powder

A skier rips down the face of the Telluride Ski Resort. Longer lift lines, Telski officials said, are due to more locals skiing more often in what has been an abundant snow year. (Courtesy photo)

With 26 feet of snow on the Telluride Ski Resort so far this season, local anxiety about lift lines is palpable. When skiers crest the cliff on Chair 8 and catch a glimpse of Chair 9’s lift line snaking past the gates, the gasps, groans and muttering about “those damn Epic Pass-holders,” is audible.

But is the Epic Pass really to blame for long lift lines or is it the epic snow season?

Matt Windt, Telski’s vice president of sales and marketing, told the Daily Planet that because of the volume and timing of snow throughout this season, the majority of resort visitors are local passholders.

“That is truly what’s driving this sense of more people in the area and on the mountain,” he said. “Locals are on the mountain more often.”

He confirmed that season passholders have skied 50,000 more days this season than last year.  

Bill Jensen, co-owner and CEO of Telski since 2015, said season passholders are on the mountain in numbers Telski has never seen before. And because of avalanche and safety work on snow event days — particularly on lifts 12, 14 and 15 — higher terrain sometimes isn’t opening until noon.

“What happens is locals come up and ski Chair 9 and Chair 6, and then all of a sudden chairs 12 and 14 open and that whole group — several thousand people — move in that direction in the same 15 minutes,” Jensen said. “Our lift capacity isn’t capable of moving that many people in a short timeframe.”

While he realizes that the Epic Pass is taking criticism for longer lift lines, Jensen added that the numbers don’t back that claim.

“Last Saturday we had 3,200 season pass skiers on the mountain, representing 50 percent of our skier visits that day,” Jensen said. “And 500 Epic Pass skiers, representing only eight percent of skier visits that day.”

Of the 10 or 12 busiest days this season, Jensen said, Epic users were not a factor in skier counts.

“The factor is and will continue to be our season passholders skiing in an incredibly good snow year,” Jensen said. “And I couldn’t be happier for them.”

When compared to the 2015-16 ski season — a strong snow season without the Epic or Mountain Collective (MC) passes, but still with the highest number of passholders — current skier numbers are up less than one percent.

Jensen explained that Telski joined the MC Pass program from 2016-18 as a trial to attract people to the resort in hopes that they would return. He said the average skier use under the MC Pass was 2.2 days.

“I didn’t feel that there was any economic benefit to the community,” Jensen said. “What we’re seeing now with Epic is a higher household income demographic and a stronger financial benefit to Telski and the community because guests are flying in and staying four, five, six nights and they’re spending more dollars in the community.”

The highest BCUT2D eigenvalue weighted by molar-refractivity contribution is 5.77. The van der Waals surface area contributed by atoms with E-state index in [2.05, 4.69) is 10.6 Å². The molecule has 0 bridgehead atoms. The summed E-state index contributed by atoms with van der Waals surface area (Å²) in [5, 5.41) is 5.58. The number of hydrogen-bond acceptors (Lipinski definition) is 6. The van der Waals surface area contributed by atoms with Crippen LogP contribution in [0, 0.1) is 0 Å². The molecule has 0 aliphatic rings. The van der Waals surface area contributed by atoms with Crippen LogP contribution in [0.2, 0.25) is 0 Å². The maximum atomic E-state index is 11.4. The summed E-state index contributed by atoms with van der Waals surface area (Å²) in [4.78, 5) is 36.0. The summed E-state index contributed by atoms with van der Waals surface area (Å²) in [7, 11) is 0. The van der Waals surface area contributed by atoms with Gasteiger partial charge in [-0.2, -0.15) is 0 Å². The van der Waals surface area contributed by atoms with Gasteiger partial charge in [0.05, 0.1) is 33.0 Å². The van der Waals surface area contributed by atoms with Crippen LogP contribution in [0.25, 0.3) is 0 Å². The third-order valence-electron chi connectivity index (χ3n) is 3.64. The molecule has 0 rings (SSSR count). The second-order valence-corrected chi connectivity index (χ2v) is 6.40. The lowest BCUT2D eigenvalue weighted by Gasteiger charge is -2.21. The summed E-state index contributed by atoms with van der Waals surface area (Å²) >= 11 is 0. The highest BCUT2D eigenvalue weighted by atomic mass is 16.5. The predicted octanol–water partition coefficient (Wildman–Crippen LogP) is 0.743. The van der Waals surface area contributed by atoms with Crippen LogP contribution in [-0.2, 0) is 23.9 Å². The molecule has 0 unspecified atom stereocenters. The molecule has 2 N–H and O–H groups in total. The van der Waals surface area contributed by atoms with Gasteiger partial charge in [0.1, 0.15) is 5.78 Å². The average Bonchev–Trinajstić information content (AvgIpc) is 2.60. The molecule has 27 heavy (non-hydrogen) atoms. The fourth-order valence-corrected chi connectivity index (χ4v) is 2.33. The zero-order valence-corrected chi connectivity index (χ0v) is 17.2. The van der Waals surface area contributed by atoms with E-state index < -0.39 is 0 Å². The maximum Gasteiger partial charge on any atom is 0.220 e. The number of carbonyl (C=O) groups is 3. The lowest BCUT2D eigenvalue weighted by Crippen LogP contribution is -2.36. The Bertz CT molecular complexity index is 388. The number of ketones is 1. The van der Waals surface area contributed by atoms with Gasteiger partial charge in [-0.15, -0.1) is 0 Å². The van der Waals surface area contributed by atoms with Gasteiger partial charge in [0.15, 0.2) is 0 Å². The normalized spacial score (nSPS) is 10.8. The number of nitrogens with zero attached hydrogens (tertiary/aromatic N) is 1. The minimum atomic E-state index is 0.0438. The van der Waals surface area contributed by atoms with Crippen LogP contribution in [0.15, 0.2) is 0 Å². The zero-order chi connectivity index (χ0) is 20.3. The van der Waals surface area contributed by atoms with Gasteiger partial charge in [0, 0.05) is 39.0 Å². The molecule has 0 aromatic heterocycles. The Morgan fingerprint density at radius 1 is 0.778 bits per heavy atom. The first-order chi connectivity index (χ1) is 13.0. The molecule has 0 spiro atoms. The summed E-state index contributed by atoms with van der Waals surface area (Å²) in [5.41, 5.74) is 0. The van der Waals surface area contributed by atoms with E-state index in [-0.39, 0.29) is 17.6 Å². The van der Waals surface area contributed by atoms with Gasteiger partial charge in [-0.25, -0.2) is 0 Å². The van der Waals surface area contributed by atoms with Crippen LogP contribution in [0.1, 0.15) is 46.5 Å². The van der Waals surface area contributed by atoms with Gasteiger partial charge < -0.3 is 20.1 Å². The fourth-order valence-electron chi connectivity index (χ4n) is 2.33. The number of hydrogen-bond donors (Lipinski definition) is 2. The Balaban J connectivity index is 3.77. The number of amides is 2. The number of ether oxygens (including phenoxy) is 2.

“We’re a town that, in the winter, struggles to maintain a 50 percent occupancy number,” he added. “And as these people fly in from out of state, Telluride Express benefits, the air program benefits and the lodging community benefits.”

Michael Martelon, president and CEO of the Telluride Tourism Board, believes “Mother Nature’s generosity” has made more of an impact on winter tourism than the Epic Pass. The average length of stay, he said, affects average spend, and both are up as are mid-week occupancies. 

“Are there Epic Pass-holders on the mountain? Certainly,” Martelon said. “But with the embarrassment of riches blanketing the San Juans, we’re enjoying a ski season that looks to be a benchmark for us. The Epic did what the resort claimed it would: Had a positive impact reversing shorter stays, introduced Telluride to a new marketing footprint, increased average spend and in turn, produced more employment opportunities and pushed sales tax up for both towns.”

Matt Skinner, COO of Telluride’s Colorado Flights Alliance, said that the number of passengers flying into Montrose and Telluride airports is up 10 percent over last winter, which he anticipates will make for the largest year yet for air traffic.  

“With the additional length of stay on these passholders and potential incremental visits, it does appear that the Epic Pass is contributing to destination visitation this winter,” Skinner said.

As for the locals’ benefit from the Epic Pass, Jensen pointed out that season passholders enjoy 50 percent off tickets at Vail Resorts and Telski employees get $50 lift tickets at the same resorts.

In order to avoid crowding, Jensen said that Telski deliberately “fenced” passholders who could come to Telluride.

“We were very cautious in our agreement on Epic to only accept the full Epic product,” Jensen said. “Jackson Hole, for example, did not fence their Ikon Pass product. You can buy the cheapest Ikon Pass and be able to ski a limited number of days at Jackson Hole and Big Sky. With the Epic Pass, you have to buy the most expensive pass to get seven days.”

Earlier this month Vail Resorts announced that it will offer an Epic for Everyone option that spans one to seven days. Jensen said that Telski, along with the other partner resorts, have declined the option and will allow only Epic Pass, Epic seven-day and Epic four-day passholders in their Epic agreements.  

Jensen said that Telski signed with Vail Resorts to offer seven visits for full Epic Pass-holders in a multi-year agreement.

“And we’re committed to that,” he said.